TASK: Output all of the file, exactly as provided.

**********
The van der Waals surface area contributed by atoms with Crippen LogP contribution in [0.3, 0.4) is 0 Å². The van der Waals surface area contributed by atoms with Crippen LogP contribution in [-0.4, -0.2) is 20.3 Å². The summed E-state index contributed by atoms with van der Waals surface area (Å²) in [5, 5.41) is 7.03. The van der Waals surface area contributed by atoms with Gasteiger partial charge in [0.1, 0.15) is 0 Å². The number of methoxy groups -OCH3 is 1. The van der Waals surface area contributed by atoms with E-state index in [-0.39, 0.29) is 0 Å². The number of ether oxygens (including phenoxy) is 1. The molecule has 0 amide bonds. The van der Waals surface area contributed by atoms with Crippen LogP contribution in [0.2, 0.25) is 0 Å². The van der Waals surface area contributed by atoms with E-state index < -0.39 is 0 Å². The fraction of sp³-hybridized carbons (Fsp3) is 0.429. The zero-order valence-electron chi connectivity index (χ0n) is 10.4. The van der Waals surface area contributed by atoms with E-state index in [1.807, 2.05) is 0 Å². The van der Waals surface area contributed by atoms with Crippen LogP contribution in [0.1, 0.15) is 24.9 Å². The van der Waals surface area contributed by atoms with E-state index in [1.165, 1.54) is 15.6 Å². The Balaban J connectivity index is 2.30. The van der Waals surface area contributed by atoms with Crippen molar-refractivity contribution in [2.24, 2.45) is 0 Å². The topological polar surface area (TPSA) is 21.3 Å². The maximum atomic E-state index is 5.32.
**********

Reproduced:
The van der Waals surface area contributed by atoms with Crippen LogP contribution in [0.3, 0.4) is 0 Å². The van der Waals surface area contributed by atoms with Crippen LogP contribution in [-0.4, -0.2) is 20.3 Å². The summed E-state index contributed by atoms with van der Waals surface area (Å²) in [5, 5.41) is 7.03. The van der Waals surface area contributed by atoms with Gasteiger partial charge in [0.1, 0.15) is 0 Å². The number of methoxy groups -OCH3 is 1. The van der Waals surface area contributed by atoms with E-state index in [-0.39, 0.29) is 0 Å². The number of ether oxygens (including phenoxy) is 1. The molecule has 0 amide bonds. The van der Waals surface area contributed by atoms with Crippen LogP contribution in [0.2, 0.25) is 0 Å². The van der Waals surface area contributed by atoms with E-state index < -0.39 is 0 Å². The fraction of sp³-hybridized carbons (Fsp3) is 0.429. The zero-order valence-electron chi connectivity index (χ0n) is 10.4. The van der Waals surface area contributed by atoms with E-state index in [1.807, 2.05) is 0 Å². The van der Waals surface area contributed by atoms with Crippen LogP contribution in [0.1, 0.15) is 24.9 Å². The van der Waals surface area contributed by atoms with E-state index in [1.165, 1.54) is 15.6 Å². The Balaban J connectivity index is 2.30. The van der Waals surface area contributed by atoms with Crippen molar-refractivity contribution in [2.24, 2.45) is 0 Å². The topological polar surface area (TPSA) is 21.3 Å². The maximum atomic E-state index is 5.32.